I first heard about the tour of Mont Blanc through a couple of friends that had taken part in the Ultra Trail Mont Blanc (UTMB) a crazy race that sees hardy individuals complete the 170km route through 3 countries dipping down into several valleys and raising up many cols to total 10,000m of climbing in one go. Having not really spent that much time on my two feet in the mountains and the fact that you need to gain sought after qualification points and be successful in a ballot before even gaining your place on the start line completing the UTMB is currently out of my reach (for now).
Eight weeks ago I got picked to be part of Team Whole earth and to take on Man V Horse on the 13 June in Llanwrtyd Wells, Wales. I was really excited to be chosen as one of the 6 members of the team and I was looking forward to what the next 8 weeks of training. Over the next few weeks I spent a significant amount of time at Boxhill, as it is the only hill in Surrey, running up and down as many hills as I could. I loved training on the hills and the trails and found it a lot more enjoyable than the roads mainly because of the awesome views, change in pace and challenge of the mud and rocks underfoot. The week before the race training was going well I had begun my taper and then I got a chest infection, I was pretty annoyed but little did I know this was a blessing in disguise!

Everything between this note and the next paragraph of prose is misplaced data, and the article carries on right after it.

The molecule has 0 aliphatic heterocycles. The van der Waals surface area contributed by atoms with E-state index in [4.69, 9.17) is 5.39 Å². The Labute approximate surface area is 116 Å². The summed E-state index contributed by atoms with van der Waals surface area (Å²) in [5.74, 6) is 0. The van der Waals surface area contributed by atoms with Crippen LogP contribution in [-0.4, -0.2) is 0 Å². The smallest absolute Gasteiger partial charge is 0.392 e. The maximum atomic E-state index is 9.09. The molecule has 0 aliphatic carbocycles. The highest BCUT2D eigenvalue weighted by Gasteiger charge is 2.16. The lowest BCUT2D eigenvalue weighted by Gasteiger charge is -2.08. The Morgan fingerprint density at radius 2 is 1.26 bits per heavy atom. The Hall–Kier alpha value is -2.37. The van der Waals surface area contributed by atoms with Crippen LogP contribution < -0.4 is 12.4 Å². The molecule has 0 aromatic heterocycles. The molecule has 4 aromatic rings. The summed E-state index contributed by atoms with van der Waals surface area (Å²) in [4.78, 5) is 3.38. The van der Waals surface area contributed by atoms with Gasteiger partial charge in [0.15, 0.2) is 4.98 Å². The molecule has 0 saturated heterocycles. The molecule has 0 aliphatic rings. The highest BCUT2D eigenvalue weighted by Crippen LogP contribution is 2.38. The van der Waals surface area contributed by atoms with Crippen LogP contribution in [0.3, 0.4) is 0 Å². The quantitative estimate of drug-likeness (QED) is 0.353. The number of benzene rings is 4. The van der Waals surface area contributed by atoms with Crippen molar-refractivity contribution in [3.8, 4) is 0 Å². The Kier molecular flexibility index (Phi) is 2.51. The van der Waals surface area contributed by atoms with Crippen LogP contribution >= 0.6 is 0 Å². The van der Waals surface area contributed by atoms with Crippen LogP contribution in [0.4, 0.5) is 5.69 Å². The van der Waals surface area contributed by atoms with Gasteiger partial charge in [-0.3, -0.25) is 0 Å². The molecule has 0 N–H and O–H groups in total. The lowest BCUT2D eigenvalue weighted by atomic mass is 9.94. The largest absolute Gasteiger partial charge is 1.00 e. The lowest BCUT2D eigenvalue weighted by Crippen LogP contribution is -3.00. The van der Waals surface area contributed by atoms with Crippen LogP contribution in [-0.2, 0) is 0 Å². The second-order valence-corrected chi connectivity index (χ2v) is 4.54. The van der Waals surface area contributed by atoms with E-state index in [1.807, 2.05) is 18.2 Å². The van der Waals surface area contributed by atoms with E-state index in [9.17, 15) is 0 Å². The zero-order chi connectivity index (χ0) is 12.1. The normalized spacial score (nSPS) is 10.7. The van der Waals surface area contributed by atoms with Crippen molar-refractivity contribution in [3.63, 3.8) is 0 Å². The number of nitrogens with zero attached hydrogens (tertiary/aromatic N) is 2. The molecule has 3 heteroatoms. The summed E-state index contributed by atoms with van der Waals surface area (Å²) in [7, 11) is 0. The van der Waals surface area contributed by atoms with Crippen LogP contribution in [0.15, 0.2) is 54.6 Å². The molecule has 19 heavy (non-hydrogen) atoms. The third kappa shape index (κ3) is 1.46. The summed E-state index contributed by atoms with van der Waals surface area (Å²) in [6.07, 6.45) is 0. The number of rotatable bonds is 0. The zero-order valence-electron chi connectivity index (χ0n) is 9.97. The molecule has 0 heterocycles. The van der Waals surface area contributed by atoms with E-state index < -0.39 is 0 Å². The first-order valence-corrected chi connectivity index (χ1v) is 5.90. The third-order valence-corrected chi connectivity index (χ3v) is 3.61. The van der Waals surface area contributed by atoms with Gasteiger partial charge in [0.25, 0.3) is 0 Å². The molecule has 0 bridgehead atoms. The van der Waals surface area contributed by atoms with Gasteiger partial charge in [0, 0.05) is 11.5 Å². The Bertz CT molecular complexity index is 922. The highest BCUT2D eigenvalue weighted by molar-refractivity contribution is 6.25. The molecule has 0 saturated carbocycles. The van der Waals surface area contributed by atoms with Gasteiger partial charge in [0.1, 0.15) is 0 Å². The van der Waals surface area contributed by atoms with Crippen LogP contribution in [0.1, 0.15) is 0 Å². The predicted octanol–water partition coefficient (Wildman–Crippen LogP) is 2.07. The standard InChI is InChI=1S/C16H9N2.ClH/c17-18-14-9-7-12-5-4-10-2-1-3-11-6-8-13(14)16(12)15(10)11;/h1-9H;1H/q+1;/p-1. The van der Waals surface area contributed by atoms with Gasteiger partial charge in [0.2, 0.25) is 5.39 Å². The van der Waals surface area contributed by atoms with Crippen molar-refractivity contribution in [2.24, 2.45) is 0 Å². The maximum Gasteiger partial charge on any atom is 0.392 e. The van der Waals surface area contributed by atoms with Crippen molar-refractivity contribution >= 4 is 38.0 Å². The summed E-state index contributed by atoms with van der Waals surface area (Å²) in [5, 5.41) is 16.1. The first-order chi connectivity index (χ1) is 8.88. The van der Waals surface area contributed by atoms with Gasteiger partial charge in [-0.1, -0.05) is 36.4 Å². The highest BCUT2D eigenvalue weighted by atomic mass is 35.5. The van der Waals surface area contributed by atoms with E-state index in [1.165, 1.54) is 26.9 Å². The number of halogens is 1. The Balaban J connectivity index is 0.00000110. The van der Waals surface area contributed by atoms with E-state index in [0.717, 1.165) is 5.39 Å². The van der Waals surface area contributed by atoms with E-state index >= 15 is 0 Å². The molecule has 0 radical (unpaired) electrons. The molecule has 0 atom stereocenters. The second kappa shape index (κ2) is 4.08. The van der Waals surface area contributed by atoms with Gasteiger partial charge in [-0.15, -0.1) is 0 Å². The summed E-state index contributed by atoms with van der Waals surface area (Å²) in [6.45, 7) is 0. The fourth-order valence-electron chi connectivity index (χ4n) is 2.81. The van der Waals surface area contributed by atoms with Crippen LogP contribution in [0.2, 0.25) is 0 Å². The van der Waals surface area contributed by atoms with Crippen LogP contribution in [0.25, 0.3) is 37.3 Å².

Yesterday morning I made my way to London for the Bupa London 10,000. As I got to London I made my way down The Mall in search for the Championship Tent. I eventually found it and automatically felt like I didn’t belong in there. I took a seat between Beth Potter and Jo Pavey and to say I felt slightly out of my depth was an understatement. There was a splattering of GB and Commonwealth kit and a myriad of abs on display all over the tent and nervous anticipation in the air as the Bupa 10,000 which incorporated the British 10,000 Championships was little under an hour away.
As I sat in the tent wondering what the hell I was doing there I started to listen to some of the other girls saying how they weren’t going to PB or do well. To me this is a very silly thing to think just before a race. If you don’t think you are going to do well then you won’t! Get that negativity out of your head ladies and tell yourself and honestly believe that you are going to smash that race! Then you will…simple!
Yesterday morning my alarm started to beep at a very early 05.30am to wake me up for the Highland Fling Relay! I wasn’t entirely sure what I was about to embark on, needless to say this was completely my own fault as I decided to keep my leg a ‘surprise’. All I knew was that I was going to run on trails for around 14miles and would have to run up and down Conic Hill in the process.
So I headed to a car park in Milngavie to meet the rest of my team. For 6.30am everyone was in incredibly high spirits potentially due to the mountains of cake we had secured in the boot of the car. Making our way to the start Marnie was up first and at 7am along with the rest of the relay runners disappeared into the distance. We hopped back into the car and drove to Drymen to where I would be taking on the relay baton or timing chip in this case.